Hurricane Irene: Storm Surge
With all the news about Hurricane Irene and predictions about where the storm will go, one thing is for certain for people living in coastal towns within the hurricane watch zones: the storm surge is something to be prepared for.
According to the National Weather Services National Hurricane Center, a storm surge poses the greatest risk to life and property. The National Weather Service predicts that much of the South Carolina coast is at a high-risk for a storm surge Friday and Saturday.
So what is a storm surge?
Astronomical tides cause the ocean waters to rise and recede. Edisto Beach residents and locals might notice that from time to time that high tide seems more intense and as though the ocean is going to spill onto Palmetto Boulevard. Sometimes it actually does. Other times, it seems as though low tide is particularly low and sometimes docked boats wind up a little muddy. Both of these occurrences are normal and expected.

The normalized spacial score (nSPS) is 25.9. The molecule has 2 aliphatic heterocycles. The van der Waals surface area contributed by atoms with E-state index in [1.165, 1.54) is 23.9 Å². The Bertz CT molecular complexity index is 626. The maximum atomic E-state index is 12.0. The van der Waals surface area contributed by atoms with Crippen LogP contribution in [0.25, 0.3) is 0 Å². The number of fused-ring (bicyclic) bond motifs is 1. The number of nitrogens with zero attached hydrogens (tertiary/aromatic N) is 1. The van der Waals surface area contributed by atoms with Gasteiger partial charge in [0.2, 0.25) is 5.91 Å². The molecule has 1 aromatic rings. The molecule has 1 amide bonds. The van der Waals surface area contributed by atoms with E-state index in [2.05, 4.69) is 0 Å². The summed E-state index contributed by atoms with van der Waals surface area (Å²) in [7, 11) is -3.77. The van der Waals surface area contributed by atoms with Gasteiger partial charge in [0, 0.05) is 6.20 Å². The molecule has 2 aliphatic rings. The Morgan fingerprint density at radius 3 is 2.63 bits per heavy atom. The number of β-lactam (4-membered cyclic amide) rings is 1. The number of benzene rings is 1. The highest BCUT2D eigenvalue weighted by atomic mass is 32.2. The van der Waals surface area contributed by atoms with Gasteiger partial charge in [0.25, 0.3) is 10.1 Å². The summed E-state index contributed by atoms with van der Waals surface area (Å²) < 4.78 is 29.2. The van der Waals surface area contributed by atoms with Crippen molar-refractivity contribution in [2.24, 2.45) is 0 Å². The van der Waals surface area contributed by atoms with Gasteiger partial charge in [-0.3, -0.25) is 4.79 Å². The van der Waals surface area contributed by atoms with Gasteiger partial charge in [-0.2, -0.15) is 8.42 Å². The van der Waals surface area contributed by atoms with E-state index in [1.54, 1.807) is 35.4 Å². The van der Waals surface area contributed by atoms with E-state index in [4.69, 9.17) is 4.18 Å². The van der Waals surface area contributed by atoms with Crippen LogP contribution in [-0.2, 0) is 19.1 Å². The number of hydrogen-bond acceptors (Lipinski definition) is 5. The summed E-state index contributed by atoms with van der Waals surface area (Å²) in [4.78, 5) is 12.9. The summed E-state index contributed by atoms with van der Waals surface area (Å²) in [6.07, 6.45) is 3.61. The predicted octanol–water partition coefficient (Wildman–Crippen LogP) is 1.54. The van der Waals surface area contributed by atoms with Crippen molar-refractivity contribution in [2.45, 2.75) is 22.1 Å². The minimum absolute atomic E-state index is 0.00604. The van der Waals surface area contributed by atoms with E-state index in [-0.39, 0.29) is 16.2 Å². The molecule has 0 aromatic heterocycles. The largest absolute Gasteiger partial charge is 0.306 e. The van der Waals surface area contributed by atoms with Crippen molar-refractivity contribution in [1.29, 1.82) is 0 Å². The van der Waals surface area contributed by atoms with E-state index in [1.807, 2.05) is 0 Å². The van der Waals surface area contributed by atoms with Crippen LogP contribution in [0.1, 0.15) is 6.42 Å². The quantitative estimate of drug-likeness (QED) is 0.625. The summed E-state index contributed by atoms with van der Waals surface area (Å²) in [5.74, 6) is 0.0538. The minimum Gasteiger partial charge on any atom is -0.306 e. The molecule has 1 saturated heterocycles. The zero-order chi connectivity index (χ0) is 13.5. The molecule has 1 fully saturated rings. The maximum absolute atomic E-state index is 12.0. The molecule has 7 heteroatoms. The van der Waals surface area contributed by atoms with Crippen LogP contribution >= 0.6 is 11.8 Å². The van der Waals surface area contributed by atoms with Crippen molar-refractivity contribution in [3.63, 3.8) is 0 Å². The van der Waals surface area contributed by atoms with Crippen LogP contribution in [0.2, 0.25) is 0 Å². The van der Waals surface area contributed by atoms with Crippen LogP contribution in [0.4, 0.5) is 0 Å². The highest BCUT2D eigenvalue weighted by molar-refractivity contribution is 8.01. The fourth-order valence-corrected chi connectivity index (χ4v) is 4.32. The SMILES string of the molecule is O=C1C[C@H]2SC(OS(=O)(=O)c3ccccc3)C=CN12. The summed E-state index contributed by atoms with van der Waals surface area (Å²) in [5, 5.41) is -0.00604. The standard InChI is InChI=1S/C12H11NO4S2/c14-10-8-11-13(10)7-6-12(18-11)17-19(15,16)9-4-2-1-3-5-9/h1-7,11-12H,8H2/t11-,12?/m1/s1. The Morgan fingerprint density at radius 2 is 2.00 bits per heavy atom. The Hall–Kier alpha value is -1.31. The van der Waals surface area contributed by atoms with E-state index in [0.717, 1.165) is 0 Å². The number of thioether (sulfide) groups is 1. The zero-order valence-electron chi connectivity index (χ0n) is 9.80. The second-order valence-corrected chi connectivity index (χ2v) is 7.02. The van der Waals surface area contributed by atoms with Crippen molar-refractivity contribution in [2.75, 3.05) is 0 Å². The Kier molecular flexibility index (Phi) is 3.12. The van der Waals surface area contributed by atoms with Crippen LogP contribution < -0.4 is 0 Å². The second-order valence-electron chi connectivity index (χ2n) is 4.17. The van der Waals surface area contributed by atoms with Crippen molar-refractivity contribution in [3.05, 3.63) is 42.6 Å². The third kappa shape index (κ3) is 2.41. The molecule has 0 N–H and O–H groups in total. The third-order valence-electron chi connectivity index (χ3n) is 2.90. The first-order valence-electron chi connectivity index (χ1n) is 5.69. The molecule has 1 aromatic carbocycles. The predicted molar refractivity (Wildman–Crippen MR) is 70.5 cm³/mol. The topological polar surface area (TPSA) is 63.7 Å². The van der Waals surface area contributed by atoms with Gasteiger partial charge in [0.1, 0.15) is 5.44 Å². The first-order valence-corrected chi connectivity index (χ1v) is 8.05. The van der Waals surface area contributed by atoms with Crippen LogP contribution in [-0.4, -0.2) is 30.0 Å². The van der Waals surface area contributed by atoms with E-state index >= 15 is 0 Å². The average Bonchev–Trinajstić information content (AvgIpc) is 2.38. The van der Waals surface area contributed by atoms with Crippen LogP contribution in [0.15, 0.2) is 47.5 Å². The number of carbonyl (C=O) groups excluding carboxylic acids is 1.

But a storm surge occurs when a storm causes the water to rise above its normal levels and causes varying degrees of flooding. Storm surges are created by the strong winds created by a hurricane that push the water toward the shore.
In addition to the surge, the normal ocean currents become dangerously strong and erode beaches. Edistos beach is already a victim of heavy erosion due to normal ocean currents, but every strong storm makes it worse. This erosion does have the capacity to affect the foundations, beach walls, decks, and stairways of homes.
Marinas and docked boats often are damaged due to a storm surge. Keep in mind that the creeks also rise during a storm surge, so beach front residents are not the only ones affected.
Remember to never attempt to drive on a flooded roadway. In addition, some people try to get in the ocean to ride the waves created by the storm, but this is extremely dangerous as the currents and waves can be very strong.
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